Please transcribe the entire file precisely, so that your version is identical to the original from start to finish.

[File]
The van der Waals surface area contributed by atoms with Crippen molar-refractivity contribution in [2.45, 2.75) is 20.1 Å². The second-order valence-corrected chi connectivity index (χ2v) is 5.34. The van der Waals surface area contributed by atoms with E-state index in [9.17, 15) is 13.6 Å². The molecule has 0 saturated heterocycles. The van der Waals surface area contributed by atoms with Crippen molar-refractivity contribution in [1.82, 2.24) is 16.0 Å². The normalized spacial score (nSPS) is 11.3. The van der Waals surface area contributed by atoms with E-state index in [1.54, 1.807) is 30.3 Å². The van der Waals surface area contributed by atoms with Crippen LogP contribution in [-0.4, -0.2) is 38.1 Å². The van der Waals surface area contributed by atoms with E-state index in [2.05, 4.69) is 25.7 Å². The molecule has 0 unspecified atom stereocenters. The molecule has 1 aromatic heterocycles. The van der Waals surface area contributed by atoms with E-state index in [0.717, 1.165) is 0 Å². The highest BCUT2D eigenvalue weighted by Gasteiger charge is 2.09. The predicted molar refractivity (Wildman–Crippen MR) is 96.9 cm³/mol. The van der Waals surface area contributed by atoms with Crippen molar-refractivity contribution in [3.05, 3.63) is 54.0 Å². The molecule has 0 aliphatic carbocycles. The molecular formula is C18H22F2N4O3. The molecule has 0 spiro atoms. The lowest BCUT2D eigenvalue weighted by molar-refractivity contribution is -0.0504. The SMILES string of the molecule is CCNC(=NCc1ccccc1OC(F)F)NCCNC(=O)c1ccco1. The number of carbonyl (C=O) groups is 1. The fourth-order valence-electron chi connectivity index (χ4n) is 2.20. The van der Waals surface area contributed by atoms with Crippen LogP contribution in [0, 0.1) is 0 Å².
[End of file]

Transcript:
The van der Waals surface area contributed by atoms with Crippen molar-refractivity contribution in [2.45, 2.75) is 20.1 Å². The second-order valence-corrected chi connectivity index (χ2v) is 5.34. The van der Waals surface area contributed by atoms with E-state index in [9.17, 15) is 13.6 Å². The molecule has 0 saturated heterocycles. The van der Waals surface area contributed by atoms with Crippen molar-refractivity contribution in [1.82, 2.24) is 16.0 Å². The normalized spacial score (nSPS) is 11.3. The van der Waals surface area contributed by atoms with E-state index in [1.54, 1.807) is 30.3 Å². The van der Waals surface area contributed by atoms with Crippen LogP contribution in [-0.4, -0.2) is 38.1 Å². The van der Waals surface area contributed by atoms with E-state index in [2.05, 4.69) is 25.7 Å². The molecule has 0 unspecified atom stereocenters. The molecule has 1 aromatic heterocycles. The van der Waals surface area contributed by atoms with E-state index in [0.717, 1.165) is 0 Å². The highest BCUT2D eigenvalue weighted by Gasteiger charge is 2.09. The predicted molar refractivity (Wildman–Crippen MR) is 96.9 cm³/mol. The van der Waals surface area contributed by atoms with Crippen molar-refractivity contribution in [3.05, 3.63) is 54.0 Å². The molecule has 0 aliphatic carbocycles. The molecular formula is C18H22F2N4O3. The molecule has 0 spiro atoms. The lowest BCUT2D eigenvalue weighted by molar-refractivity contribution is -0.0504. The SMILES string of the molecule is CCNC(=NCc1ccccc1OC(F)F)NCCNC(=O)c1ccco1. The number of carbonyl (C=O) groups is 1. The fourth-order valence-electron chi connectivity index (χ4n) is 2.20. The van der Waals surface area contributed by atoms with Crippen LogP contribution in [0, 0.1) is 0 Å².